By Gillian Slade on December 7, 2017.
The helipad at the hospital remains unused nine months after identifying what Transport Canada required for compliance, and it means delays in getting patients to hospital.
Not being able to use the helipad adds at least 15 minutes to the time it will take to get a patient to hospital, said Steve Harmer, chief pilot for HALO.
The patient is currently taken to the airport, transferred to a ground ambulance and then driven to the hospital.
“It is delaying the whole process of the casualty getting the care that they need,” said Harmer. “What the delay is, I’d love to know. It’s ridiculous that it has gone on this long.”
Transport Canada is holding up the certification with lengthy delays with paperwork and approval, said Drew Barnes, MLA for Cypress-Medicine Hat.
It is “untenable when this puts Albertans’ safety at risk,” said Barnes.
A year ago Alberta Infrastructure said it was working with Transport Canada through the approval process.
In 2012, it was announced the helipad would meet Transport Canada regulations for twin-engine helicopters, like the ones used by STARS, as well as single-engine helicopters like the one HALO uses.
Transport Canada was at the site in March this year and said it required an alternative landing area for single engine helicopters.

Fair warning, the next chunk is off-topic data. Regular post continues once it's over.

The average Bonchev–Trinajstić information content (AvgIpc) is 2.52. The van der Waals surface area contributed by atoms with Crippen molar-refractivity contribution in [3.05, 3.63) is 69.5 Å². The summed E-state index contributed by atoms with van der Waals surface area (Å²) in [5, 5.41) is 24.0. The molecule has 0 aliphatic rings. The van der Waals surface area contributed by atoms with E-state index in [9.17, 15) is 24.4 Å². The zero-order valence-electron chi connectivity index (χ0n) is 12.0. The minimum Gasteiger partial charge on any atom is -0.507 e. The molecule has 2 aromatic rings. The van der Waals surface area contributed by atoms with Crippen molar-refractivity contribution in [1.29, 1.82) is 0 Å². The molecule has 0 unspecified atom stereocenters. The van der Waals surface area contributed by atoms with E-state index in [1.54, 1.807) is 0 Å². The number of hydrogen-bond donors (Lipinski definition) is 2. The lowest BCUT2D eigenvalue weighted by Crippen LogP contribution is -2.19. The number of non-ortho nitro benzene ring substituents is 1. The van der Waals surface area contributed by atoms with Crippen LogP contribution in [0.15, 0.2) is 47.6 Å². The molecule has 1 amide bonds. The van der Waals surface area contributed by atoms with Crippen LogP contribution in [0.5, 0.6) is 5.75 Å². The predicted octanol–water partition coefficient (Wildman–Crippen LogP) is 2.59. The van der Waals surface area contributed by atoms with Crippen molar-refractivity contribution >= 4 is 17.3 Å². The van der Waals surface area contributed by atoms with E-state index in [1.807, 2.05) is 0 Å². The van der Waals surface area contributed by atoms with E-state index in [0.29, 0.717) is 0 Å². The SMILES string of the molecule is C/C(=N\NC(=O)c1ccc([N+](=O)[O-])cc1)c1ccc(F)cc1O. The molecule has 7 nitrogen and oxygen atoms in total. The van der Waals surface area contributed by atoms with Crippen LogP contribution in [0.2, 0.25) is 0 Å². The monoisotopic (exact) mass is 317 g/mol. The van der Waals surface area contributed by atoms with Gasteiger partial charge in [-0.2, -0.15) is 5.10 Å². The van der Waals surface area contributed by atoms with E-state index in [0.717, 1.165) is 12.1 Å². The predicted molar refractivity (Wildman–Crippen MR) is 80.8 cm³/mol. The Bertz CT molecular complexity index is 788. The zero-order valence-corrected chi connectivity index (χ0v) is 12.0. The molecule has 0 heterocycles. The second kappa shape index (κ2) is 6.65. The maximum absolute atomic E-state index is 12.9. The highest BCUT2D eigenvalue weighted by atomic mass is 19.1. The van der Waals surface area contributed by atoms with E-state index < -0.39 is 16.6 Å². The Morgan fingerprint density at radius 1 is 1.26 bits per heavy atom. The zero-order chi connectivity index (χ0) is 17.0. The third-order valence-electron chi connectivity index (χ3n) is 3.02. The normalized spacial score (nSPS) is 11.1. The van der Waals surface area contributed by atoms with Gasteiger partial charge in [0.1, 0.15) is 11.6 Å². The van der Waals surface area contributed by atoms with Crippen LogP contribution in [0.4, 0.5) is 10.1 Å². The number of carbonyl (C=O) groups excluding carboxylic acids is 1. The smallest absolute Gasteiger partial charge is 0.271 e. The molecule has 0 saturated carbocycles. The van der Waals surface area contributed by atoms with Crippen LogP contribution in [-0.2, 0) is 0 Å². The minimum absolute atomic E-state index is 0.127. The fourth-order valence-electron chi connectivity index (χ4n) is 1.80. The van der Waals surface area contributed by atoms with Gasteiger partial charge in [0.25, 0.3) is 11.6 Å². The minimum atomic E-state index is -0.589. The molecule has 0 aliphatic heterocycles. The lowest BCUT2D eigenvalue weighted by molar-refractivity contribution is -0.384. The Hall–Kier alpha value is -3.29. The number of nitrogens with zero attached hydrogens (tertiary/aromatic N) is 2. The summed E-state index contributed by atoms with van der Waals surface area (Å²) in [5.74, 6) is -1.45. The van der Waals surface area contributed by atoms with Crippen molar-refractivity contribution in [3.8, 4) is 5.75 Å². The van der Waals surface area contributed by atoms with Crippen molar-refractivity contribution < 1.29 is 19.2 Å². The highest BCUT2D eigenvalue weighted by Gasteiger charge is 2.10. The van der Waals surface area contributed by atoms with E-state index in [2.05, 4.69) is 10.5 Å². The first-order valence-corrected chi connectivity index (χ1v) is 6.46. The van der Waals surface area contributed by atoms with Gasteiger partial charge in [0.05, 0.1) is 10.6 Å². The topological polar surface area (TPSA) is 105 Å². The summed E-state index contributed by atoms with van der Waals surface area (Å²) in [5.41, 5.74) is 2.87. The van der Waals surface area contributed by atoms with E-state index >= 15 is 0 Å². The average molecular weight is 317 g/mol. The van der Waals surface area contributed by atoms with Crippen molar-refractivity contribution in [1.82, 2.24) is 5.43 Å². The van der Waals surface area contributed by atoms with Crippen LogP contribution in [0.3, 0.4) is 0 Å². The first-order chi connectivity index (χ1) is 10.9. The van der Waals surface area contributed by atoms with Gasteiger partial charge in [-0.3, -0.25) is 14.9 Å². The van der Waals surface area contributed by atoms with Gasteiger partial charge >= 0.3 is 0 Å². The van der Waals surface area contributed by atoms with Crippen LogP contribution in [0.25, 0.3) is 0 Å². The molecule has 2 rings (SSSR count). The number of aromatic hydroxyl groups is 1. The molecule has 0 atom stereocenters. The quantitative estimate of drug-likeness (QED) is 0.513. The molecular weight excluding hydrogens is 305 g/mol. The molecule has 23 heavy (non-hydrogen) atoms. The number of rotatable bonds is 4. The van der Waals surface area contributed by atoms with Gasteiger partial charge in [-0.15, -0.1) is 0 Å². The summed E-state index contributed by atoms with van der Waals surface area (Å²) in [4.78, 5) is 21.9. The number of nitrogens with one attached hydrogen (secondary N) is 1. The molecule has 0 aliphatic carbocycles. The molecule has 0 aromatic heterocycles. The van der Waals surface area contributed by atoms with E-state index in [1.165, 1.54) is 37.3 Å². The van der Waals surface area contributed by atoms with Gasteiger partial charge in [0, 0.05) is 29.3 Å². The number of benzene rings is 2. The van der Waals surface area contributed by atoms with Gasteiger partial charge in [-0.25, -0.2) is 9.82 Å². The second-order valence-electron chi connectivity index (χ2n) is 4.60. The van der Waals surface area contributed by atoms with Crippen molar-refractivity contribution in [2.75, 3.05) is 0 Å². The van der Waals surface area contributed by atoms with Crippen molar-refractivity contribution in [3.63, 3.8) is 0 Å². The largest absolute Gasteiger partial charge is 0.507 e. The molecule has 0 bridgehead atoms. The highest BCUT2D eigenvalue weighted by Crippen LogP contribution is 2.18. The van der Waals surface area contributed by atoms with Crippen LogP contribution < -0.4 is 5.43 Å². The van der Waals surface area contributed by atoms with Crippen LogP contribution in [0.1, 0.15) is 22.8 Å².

“We have mapped out an area and we have given it to Transport Canada. It will take up a bit of a green space and not more than 20 parking spaces,” Larry Raymond, director health facilities branch, Alberta Infrastructure, said in April. Raymond has since retired.
The northeast corner of the parking lot was identified and cordoned off for the alternative landing area. There is still no sign of any work taking place.
“We are currently awaiting final review on the helipad from Transport Canada. Final review and approval of the emergency landing pad is also required from Transport Canada and is anticipated later this summer,” Robert Storrier, spokesperson for Alberta Infrastructure, said at the end of May. “It is anticipated that the helipad could be operational in late summer, early fall 2017.”
Harmer believes there are still tests to done on the helipad itself. The helipad on the hospital’s roof already has a fire suppression system and containment tank in case there was ever a fire up there.
“It’s a very sophisticated system they’ve got up there,” said Harmer.
It is Transport Canada that must give authorization for a helipad to be used, but who pays for getting it to that point could be Alberta Infrastructure or Medicine Hat Regional Hospital, said Harmer.
The News recently requested an interview with Alberta Infrastructure. An emailed statement was provided instead stating its consultants are doing a final review and updates on the emergency landing area.
“Once approval is received, a final work schedule will be developed based on seasonal timing and weather conditions.”
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